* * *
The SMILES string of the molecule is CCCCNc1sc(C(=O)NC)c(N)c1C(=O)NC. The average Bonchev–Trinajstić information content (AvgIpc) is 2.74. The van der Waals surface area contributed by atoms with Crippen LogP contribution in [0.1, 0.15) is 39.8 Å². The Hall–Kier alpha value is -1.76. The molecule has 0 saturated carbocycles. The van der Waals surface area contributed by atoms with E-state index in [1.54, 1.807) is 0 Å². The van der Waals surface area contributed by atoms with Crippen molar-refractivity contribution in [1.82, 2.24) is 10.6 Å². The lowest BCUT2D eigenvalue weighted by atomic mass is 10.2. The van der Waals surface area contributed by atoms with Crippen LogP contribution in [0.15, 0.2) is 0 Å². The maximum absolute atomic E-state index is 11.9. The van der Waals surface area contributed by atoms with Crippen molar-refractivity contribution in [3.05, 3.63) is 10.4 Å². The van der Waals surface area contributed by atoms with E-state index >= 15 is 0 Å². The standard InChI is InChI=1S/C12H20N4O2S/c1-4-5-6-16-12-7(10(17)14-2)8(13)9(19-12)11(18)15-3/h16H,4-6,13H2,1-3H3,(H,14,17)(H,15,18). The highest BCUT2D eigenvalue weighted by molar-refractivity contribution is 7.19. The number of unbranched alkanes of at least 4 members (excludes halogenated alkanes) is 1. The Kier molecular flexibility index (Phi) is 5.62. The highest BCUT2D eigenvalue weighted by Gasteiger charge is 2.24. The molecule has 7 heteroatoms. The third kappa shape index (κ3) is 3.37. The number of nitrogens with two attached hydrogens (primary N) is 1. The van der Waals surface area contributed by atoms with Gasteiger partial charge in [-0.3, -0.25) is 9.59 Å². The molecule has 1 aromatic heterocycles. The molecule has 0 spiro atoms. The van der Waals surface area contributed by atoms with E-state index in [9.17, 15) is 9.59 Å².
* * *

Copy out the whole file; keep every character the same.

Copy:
The SMILES string of the molecule is CCCCNc1sc(C(=O)NC)c(N)c1C(=O)NC. The average Bonchev–Trinajstić information content (AvgIpc) is 2.74. The van der Waals surface area contributed by atoms with Crippen LogP contribution in [0.1, 0.15) is 39.8 Å². The Hall–Kier alpha value is -1.76. The molecule has 0 saturated carbocycles. The van der Waals surface area contributed by atoms with E-state index in [1.54, 1.807) is 0 Å². The van der Waals surface area contributed by atoms with Crippen molar-refractivity contribution in [1.82, 2.24) is 10.6 Å². The lowest BCUT2D eigenvalue weighted by atomic mass is 10.2. The van der Waals surface area contributed by atoms with Crippen LogP contribution in [0.15, 0.2) is 0 Å². The maximum absolute atomic E-state index is 11.9. The van der Waals surface area contributed by atoms with Crippen molar-refractivity contribution in [3.05, 3.63) is 10.4 Å². The van der Waals surface area contributed by atoms with E-state index >= 15 is 0 Å². The standard InChI is InChI=1S/C12H20N4O2S/c1-4-5-6-16-12-7(10(17)14-2)8(13)9(19-12)11(18)15-3/h16H,4-6,13H2,1-3H3,(H,14,17)(H,15,18). The highest BCUT2D eigenvalue weighted by molar-refractivity contribution is 7.19. The number of unbranched alkanes of at least 4 members (excludes halogenated alkanes) is 1. The Kier molecular flexibility index (Phi) is 5.62. The highest BCUT2D eigenvalue weighted by Gasteiger charge is 2.24. The molecule has 7 heteroatoms. The third kappa shape index (κ3) is 3.37. The number of nitrogens with two attached hydrogens (primary N) is 1. The van der Waals surface area contributed by atoms with Gasteiger partial charge in [-0.3, -0.25) is 9.59 Å². The molecule has 1 aromatic heterocycles. The molecule has 0 spiro atoms. The van der Waals surface area contributed by atoms with E-state index in [9.17, 15) is 9.59 Å².